Parental Care at Midlife: Balancing Work and Family Responsibilities Near Retirement
8 Pages Posted: 26 May 2001
Date Written: March 2000
The costs of providing care informally at home to frail elderly persons can be substantial, especially if caregivers are forced to interrupt their careers or retire early when they provide care. This report describes findings from a recent Urban Institute study of the characteristics of persons in their fifties and early sixties who provide care to their elderly parents and the trade-offs that families face when they divide their time between the provision of informal care and paid work. Estimates were based on a sample of men and women between the ages of 53 and 65 in the 1994 and 1996 waves of the Health and Retirement Study. Only 11 percent of women and 6 percent of men at midlife devoted more than 100 hours per year to assisting their parents in 1994 with personal care, chores, or errands. However, for those who did provide informal care the costs were high. Results from simultaneous panel data models indicated that women who assisted their parents reduced their annual labor supply by 459 hours, which translated on average to about $7,800 in pre-tax lost earnings per year in 1994 dollars. The estimated effect was almost identical for men, who reduced their labor supply by 462 hours when they helped their parents. Although some proposed legislation would compensate caregivers for lost earnings and benefits with tax and Social Security credits, it is difficult to design policies that narrowly target those who reduce hours of work to help their parents.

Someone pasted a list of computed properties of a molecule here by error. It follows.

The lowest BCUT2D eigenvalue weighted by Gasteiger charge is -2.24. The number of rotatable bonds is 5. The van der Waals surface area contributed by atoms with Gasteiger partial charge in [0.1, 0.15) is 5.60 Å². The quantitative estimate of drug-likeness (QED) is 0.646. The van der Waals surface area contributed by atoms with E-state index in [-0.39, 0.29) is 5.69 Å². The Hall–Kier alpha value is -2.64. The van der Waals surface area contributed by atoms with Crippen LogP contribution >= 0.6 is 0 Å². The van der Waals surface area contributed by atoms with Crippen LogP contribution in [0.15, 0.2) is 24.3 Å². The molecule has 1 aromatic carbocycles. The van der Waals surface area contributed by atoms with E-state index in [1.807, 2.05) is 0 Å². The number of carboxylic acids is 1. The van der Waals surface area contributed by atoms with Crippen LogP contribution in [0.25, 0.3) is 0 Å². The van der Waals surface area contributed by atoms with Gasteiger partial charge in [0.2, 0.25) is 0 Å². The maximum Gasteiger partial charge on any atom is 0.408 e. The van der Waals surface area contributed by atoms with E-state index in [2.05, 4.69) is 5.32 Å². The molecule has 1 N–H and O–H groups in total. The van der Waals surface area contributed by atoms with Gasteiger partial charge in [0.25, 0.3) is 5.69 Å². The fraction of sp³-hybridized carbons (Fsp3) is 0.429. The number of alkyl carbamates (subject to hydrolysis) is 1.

JEL Classification: E61, H31, H55, I18, I31, J14, J17, J22
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